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Duke officials to Danville City Council: ‘We’re sorry’
SoVaNow.com / February 10, 2014By DENICE THIBODEAU
Danville Register & Bee
Reprinted with permission
Duke Energy officials met with members of Danville City Council and the public Friday to talk about the company’s response to the coal ash spill at the closed Dan River Steam Station in Eden, N.C., that has polluted the Dan River.
Paul Newton, North Carolina state president for Duke Energy, said the spill has all but stopped because water has been removed from the site and hundreds of people are working to permanently seal off the pipe. At this point, he said, only a rain storm could cause the broken pipe responsible for the leak to have any water flowing again.
Newton began his talk Friday in a packed City Council chambers by apologizing for the spill, assuring listeners that the company is “working 24 hours a day to plug that leak” and is “committed to environmental remediation … committed to making it right.”
The company originally said the pipe that failed was 48-inch reinforced concrete (a map of the area handed out to media representatives on Tuesday also said it was concrete), but when they dug up enough of the pipe to send a camera in to find the break, it was learned that two-thirds of the pipe was corrugated metal connected to reinforced concrete pipes at each end.
Newton admitted that Duke Energy dropped the ball in keeping track of the pipe, no matter how old the site is.
“It shouldn’t have happened,” Newton said. “We’re better than this.”
Vice Mayor Gary Miller said he was upset with how the situation was handled from the beginning, with the city not being given enough information during the first 24 hours to plan its own response to the break.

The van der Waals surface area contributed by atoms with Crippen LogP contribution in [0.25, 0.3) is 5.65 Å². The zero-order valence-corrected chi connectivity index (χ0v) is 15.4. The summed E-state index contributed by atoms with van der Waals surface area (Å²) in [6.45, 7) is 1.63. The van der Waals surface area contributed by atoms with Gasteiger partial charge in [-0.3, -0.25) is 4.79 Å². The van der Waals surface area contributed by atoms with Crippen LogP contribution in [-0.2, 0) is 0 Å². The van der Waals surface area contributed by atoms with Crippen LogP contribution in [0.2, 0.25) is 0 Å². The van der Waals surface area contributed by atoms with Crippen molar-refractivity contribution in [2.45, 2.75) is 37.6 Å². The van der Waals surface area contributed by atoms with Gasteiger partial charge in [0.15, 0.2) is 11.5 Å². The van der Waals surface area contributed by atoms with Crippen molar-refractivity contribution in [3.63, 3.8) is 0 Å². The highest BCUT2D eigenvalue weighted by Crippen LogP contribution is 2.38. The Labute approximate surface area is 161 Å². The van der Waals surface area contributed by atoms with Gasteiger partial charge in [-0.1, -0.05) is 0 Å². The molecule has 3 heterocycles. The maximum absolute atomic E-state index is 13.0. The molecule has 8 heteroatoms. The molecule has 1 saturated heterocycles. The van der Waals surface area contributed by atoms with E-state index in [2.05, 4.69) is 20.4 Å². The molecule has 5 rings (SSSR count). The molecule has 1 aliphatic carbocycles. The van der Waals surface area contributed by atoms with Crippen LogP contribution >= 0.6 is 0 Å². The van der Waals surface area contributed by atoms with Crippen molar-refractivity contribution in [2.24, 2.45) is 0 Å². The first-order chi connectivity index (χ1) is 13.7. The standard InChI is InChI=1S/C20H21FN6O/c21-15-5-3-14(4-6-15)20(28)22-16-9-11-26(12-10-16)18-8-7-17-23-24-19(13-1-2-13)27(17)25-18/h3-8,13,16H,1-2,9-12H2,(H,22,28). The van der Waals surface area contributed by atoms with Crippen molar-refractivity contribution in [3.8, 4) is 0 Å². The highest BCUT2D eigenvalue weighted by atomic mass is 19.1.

“We’re going to hold you accountable,” Miller said. “We are counting on you to fix the ecosystem.”
Newton fielded questions for more than an hour, answering concerns ranging from the affect the spill could have on fish and animals to requests for a timeline showing when the river would return to normal and how that would be accomplished, to providing a list of the chemicals and metals the company is testing for in the river.
Newton said a timeline isn’t possible yet because the company — with the Environmental Protection Agency, the North Carolina Department of Environment and Natural Resources, the U.S. Fish and Wildlife Services and other North Carolina, Virginia and federal agencies — needs to assess the impact of the spill and work out a remediation plan.
Andrew Lester, executive director of the Roanoke River Basin Association, questioned how water samples are being collected and tested. Newton said Duke Energy is not the only group testing water — that various federal and state agencies, as well as Danville Utilities and various environmental groups, are all collecting samples independently to assure themselves that the treated drinking water in Danville and South Boston is safe to use (Eden, N.C., does not get its drinking water from the affected part of the river).
Waters tests have come back showing Danville’s treated water is safe, falling well within public drinking water requirements, but some private environmental groups are questioning whether enough testing for enough different possible contaminants are being made at enough places and depths of the river to give an full picture of potential problems.
Appalachian Voices on Friday said their raw water samples taken close to the spill site showed very high levels of arsenic, aluminum, iron, manganese and lead.
The group did, however, say tests done at the Danville water treatment plant seem to support the findings that the water is safe to drink.
“The testing results so far indicate that downstream drinking water supplies are safe, but there are likely to be major ecological impacts from this spill,” Appalachian Voices said in a news release. “Also, there are numerous, potentially harmful pollutants that have not been tested for … Other contaminants that have turned up in the samples, such as boron, vanadium and molybdenum, do not have standards, which does not mean they won’t impact aquatic life or drinking water.”
Though this spill is small compared to the one in Tennessee in 2008 — Newton said the Eden spill is about 2 percent of the size of that ash spill — the company sees it as serious, Newton said.
“This is still a serious accident in our view,” Newton said. “It is a game-changer for our company with respect to how to manage an ash pond. … There are norms out there in the industry, but we are going to look at them differently as a result of this spill.”
Whatever the cost, the company is promising to fix environmental issues.
“We will make it right,” Newton said.
Thibodeau reports for the Danville Register & Bee. 207
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